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Re: Dynamic loading progress

From: Eli Zaretskii
Subject: Re: Dynamic loading progress
Date: Sat, 21 Nov 2015 13:10:13 +0200

> From: Philipp Stephani <address@hidden>
> Date: Sat, 21 Nov 2015 10:31:24 +0000
> Cc: address@hidden, address@hidden, address@hidden
>     If you agree, then in both cases the strings these functions return
>     should be in the internal representation of strings used by Emacs, not
>     in some encoding like UTF-8 or ISO-8859-1. (We could also use encoded
>     strings, but that would require Lisp programs using module functions
>     to always decode any strings they receive, which is less efficient and
>     more error-prone.)
> Yes. Just for understanding: there are two types of strings: unibyte (just a
> sequence of chars), and multibyte (sequence of chars interpreted in the
> internal Emacs encoding), right?

Yes.  However, unibyte strings are just streams of bytes; Emacs cannot
interpret them, and they generally appear on display as octal escapes.
They should never be presented to the user, except if the user
explicitly requested that, e.g. by a command such as

>     (Btw, I don't think we should worry about changing the internal
>     representation of characters in Emacs, because make_multibyte_string
>     will be updated as needed.)
> This is a crucial point. If the internal encoding never changes, then we can
> declare that those string parameters are expected to be in the internal
> encoding.

No, we cannot, or rather should not.  It is unreasonable to expect
external modules to know the intricacies of the internal
representation.  Most Emacs hackers don't.

> But see the discussion in
> https://github.com/aaptel/emacs-dynamic-module/issues/37: the comment in
> mule-conf.el seems to indicate that the internal encoding is not stable.

That discussion is about zero-copy access to Emacs buffer text and
Emacs strings inside module code.  Such access is indeed impossible
without either knowing _something_ about the internal representation,
or having additional APIs in emacs-module.c that allow modules such
access while hiding the details of the internal representation.  We
could discuss extending the module functionality to include this.

But that is a separate issue from what module_make_function and
module_make_string do.  These two functions are basic, and don't need
to know about the internal representation or use it.  While direct
access to Emacs buffer text will be needed by only some modules,
module_make_function will be used by all of them, and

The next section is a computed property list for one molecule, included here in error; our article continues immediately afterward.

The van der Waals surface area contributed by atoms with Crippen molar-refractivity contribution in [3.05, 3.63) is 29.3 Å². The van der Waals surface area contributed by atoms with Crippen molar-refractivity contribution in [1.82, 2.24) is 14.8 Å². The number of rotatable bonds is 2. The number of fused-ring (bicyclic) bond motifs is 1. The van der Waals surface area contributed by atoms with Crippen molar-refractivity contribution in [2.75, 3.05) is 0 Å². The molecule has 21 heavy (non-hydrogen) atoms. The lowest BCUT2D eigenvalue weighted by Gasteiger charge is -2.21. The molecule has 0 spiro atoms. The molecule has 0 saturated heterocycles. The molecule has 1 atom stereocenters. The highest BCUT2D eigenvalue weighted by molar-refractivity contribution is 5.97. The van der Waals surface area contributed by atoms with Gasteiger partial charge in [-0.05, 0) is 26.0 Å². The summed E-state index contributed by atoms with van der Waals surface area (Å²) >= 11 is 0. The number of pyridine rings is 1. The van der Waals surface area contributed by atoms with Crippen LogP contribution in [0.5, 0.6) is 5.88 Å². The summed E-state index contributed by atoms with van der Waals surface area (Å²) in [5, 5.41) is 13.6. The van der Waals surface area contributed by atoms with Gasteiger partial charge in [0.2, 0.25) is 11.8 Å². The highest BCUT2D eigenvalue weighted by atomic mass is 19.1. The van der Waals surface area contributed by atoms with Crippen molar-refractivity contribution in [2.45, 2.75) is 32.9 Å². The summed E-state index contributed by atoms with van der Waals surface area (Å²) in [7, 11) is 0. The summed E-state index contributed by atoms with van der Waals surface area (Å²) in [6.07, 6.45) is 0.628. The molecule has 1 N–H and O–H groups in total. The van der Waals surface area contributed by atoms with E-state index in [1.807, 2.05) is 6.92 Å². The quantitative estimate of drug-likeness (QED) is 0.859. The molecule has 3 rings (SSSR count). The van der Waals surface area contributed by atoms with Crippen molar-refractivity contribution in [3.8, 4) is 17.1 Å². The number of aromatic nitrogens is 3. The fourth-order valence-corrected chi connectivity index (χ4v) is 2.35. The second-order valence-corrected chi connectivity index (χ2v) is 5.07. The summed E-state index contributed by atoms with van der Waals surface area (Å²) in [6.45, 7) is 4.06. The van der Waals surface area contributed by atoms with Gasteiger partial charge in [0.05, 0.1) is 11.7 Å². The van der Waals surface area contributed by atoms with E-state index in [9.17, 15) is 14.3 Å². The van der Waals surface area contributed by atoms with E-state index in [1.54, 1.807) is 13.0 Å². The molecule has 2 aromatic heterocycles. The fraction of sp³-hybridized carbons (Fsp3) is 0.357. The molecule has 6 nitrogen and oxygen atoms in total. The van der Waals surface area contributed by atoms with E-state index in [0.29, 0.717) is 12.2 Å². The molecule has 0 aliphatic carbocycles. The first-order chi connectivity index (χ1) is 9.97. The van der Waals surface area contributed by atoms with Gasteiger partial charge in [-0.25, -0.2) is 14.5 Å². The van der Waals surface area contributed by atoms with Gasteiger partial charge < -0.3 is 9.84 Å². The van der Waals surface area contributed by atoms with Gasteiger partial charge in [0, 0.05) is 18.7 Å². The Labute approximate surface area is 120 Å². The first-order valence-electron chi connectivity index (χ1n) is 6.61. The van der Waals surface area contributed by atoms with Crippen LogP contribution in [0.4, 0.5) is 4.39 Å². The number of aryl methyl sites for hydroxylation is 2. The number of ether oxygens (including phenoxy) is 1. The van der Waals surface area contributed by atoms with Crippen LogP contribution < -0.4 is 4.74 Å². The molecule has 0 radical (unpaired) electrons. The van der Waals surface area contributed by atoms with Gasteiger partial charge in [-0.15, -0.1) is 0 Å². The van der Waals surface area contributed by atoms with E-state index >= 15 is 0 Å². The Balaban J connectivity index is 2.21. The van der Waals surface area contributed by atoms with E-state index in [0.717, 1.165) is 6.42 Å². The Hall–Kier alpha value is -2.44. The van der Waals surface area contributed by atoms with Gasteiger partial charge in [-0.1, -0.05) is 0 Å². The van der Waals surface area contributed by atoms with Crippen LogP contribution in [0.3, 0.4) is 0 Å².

module_make_string by many.

So I think we shouldn't conflate these two issues; they are separate.

>     This is what my comments were about. I think that you, by contrast,
>     are talking about the encoding of the _input_ strings, in this case
>     the 'documentation' argument to module_make_function and 'str'
>     argument to module_make_string. My assumption was that these
>     arguments will always have to be in UTF-8 encoding; if that assumption
>     is true, then no decoding via code_convert_string_norecord is
>     necessary, since make_multibyte_string will DTRT. We can (and
>     probably should) document the fact that all non-ASCII strings must be
>     UTF-8 encoded as a requirement of the emacs-module interface.
> Or rather, an extension to UTF-8 capable of encoding surrogate code points and
> numbers that are not code points, as described in
> https://www.gnu.org/software/emacs/manual/html_node/elisp/Text-Representations.html.

No, I meant strict UTF-8, not its Emacs extension.

>     If you are thinking about accepting strings encoded in other
>     encodings, I'd consider this an extension, to be added later if
>     needed. After all, a module can easily convert to UTF-8 by itself,
>     using facilities such as iconv.
> Yes, provided the internal Emacs encoding is stable.

That's not what I meant.  (AFAIK, iconv doesn't know about the Emacs
internal representation.)  I meant that a module could convert from
any encoding to UTF-8, and then pass the resulting UTF-8 string to the
emacs-module API.

>     In any case, code_convert_string_norecord cannot be the complete
>     solution, because it accepts Lisp string objects, not C strings. You
>     still need to create a Lisp string (but this time using
>     make_unibyte_string). The point is to always use either
>     make_unibyte_string or make_multibyte_string, and never build_string
>     or make_string; the latter 2 should only be used for fixed ASCII-only
>     strings.
> Yes, that's fine, the question is about whether the internal encoding is
> stable.

With my suggestion, the stability of the internal representation is
not an issue.

> If it's stable, we can use make_multibyte_string; if not, we can
> only use make_unibyte_string.

If the arguments strings are in strict UTF-8, then
make_multibyte_string will DTRT automagically, no matter what the
internal representation is.  That is their contract.

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